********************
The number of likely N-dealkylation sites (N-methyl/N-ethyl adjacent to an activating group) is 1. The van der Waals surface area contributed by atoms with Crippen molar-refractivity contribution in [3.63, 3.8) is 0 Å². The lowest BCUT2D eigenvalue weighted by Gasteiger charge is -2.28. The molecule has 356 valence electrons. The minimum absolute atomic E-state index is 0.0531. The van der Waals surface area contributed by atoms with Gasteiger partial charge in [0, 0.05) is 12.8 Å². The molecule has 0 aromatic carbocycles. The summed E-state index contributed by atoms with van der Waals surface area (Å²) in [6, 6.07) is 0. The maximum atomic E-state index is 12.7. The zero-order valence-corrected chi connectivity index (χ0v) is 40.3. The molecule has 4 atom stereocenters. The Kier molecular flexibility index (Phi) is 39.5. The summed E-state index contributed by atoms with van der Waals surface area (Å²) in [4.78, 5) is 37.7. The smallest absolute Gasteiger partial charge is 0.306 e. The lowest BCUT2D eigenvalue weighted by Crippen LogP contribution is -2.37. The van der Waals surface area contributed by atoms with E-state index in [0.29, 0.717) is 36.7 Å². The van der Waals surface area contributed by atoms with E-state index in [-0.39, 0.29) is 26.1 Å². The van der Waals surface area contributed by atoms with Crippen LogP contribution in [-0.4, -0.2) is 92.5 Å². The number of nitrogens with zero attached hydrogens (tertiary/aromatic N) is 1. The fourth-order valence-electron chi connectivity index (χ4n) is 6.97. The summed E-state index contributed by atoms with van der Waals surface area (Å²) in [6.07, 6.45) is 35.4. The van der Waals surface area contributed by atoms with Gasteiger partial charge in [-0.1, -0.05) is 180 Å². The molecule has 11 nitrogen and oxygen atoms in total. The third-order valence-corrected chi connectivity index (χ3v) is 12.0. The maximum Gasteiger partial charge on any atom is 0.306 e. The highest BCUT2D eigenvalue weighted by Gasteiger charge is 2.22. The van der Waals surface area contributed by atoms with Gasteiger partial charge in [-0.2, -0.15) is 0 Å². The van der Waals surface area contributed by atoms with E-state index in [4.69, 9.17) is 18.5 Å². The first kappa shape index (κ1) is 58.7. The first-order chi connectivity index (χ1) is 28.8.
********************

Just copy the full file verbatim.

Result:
The number of likely N-dealkylation sites (N-methyl/N-ethyl adjacent to an activating group) is 1. The van der Waals surface area contributed by atoms with Crippen molar-refractivity contribution in [3.63, 3.8) is 0 Å². The lowest BCUT2D eigenvalue weighted by Gasteiger charge is -2.28. The molecule has 356 valence electrons. The minimum absolute atomic E-state index is 0.0531. The van der Waals surface area contributed by atoms with Gasteiger partial charge in [0, 0.05) is 12.8 Å². The molecule has 0 aromatic carbocycles. The summed E-state index contributed by atoms with van der Waals surface area (Å²) in [6, 6.07) is 0. The maximum atomic E-state index is 12.7. The zero-order valence-corrected chi connectivity index (χ0v) is 40.3. The molecule has 4 atom stereocenters. The Kier molecular flexibility index (Phi) is 39.5. The summed E-state index contributed by atoms with van der Waals surface area (Å²) in [4.78, 5) is 37.7. The smallest absolute Gasteiger partial charge is 0.306 e. The lowest BCUT2D eigenvalue weighted by Crippen LogP contribution is -2.37. The van der Waals surface area contributed by atoms with E-state index in [0.29, 0.717) is 36.7 Å². The van der Waals surface area contributed by atoms with E-state index in [-0.39, 0.29) is 26.1 Å². The van der Waals surface area contributed by atoms with Crippen LogP contribution in [-0.4, -0.2) is 92.5 Å². The number of nitrogens with zero attached hydrogens (tertiary/aromatic N) is 1. The fourth-order valence-electron chi connectivity index (χ4n) is 6.97. The summed E-state index contributed by atoms with van der Waals surface area (Å²) in [6.07, 6.45) is 35.4. The van der Waals surface area contributed by atoms with Gasteiger partial charge in [-0.1, -0.05) is 180 Å². The molecule has 11 nitrogen and oxygen atoms in total. The third-order valence-corrected chi connectivity index (χ3v) is 12.0. The maximum Gasteiger partial charge on any atom is 0.306 e. The highest BCUT2D eigenvalue weighted by Gasteiger charge is 2.22. The van der Waals surface area contributed by atoms with Gasteiger partial charge in [-0.2, -0.15) is 0 Å². The van der Waals surface area contributed by atoms with E-state index in [4.69, 9.17) is 18.5 Å². The first kappa shape index (κ1) is 58.7. The first-order chi connectivity index (χ1) is 28.8.